Luxury Lags in Shift to Digital Marketing

Expanding luxury and retail industries into digital and social marketing was the
focus of Scott Galloway’s presentation at the 2011 Women in the Know
conference presented by the Women’s Jewelry Association in New York City Jan. 6.
“The death of luxury has been vastly overstated,” Galloway said. “There’s talk
about how the next generation doesn’t like to spend money on bling—it’s total
Galloway, a clinical associate professor of marketing at NYU and founder of
digital marketing research firm L2, explained that luxury sales were up 10
percent last year and marketing tools transitioning online.
“It seems like corporations are lagging the consumer in terms of marketing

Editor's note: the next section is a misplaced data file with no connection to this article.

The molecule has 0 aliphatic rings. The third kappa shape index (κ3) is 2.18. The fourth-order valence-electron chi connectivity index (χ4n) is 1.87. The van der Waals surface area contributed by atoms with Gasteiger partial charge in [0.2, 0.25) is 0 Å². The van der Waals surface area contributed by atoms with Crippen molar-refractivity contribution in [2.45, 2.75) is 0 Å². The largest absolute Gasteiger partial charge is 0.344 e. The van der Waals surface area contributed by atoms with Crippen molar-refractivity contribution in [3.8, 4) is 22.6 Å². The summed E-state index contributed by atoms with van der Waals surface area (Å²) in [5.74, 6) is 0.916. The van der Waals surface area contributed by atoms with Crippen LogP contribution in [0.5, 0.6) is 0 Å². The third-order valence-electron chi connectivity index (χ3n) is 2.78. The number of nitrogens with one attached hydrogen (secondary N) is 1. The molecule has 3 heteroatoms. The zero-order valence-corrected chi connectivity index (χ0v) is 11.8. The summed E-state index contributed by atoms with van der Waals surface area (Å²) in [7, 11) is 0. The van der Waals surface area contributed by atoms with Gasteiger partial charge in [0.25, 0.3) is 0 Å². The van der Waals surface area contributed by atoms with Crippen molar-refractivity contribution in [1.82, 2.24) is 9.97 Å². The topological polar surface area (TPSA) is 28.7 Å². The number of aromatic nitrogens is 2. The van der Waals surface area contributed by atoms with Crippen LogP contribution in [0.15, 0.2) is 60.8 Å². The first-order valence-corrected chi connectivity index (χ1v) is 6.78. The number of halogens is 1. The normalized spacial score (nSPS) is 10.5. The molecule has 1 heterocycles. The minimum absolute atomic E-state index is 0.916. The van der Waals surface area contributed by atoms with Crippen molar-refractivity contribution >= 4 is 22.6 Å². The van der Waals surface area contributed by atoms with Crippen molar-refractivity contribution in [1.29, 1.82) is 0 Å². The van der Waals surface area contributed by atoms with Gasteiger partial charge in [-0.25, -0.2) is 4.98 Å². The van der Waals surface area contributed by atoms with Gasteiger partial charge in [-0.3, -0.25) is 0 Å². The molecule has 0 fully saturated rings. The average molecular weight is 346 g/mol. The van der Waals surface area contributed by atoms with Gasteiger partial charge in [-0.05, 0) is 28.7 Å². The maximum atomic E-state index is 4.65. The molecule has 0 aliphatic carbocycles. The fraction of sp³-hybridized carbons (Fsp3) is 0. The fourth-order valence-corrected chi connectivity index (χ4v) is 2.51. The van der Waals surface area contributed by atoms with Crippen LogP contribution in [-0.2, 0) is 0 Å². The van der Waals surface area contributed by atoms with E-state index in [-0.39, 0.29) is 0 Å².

spent,” he said. His presentation included information gathered by L2’s Digital
IQ Index of the luxury market.
According to the report, 26 percent of media consumption is now on the
Internet. “If you’re targeting tomorrow’s consumer and targeting tomorrow’s
wealthy consumer, if you’re not on the Internet, you’re missing half of all
media consumption.”
Galloway said the study found that 80 percent of people under the age of 30
that make $100,000 a year are on Facebook every day and 40 percent watch TV
every day. “Your influence is twice as likely to be on Facebook than on
television. It’s dramatic.”
L2’s research indicated that the watch and jewelry business had the lowest
digital IQ score. Swarovski, Tiffany, Tag Heuer, Longines, and Hublot scored the
highest digital IQs among watches and jewelry by utilizing e-commerce, social
networking sites, and an increase in digital brand building.
Rolex, Chopard, and Cartier were ranked the lowest in digital marketing due to
lack of social media presence.
“People aren’t spending as much time on as they are
on Ralph Lauren’s Facebook page,” said Galloway.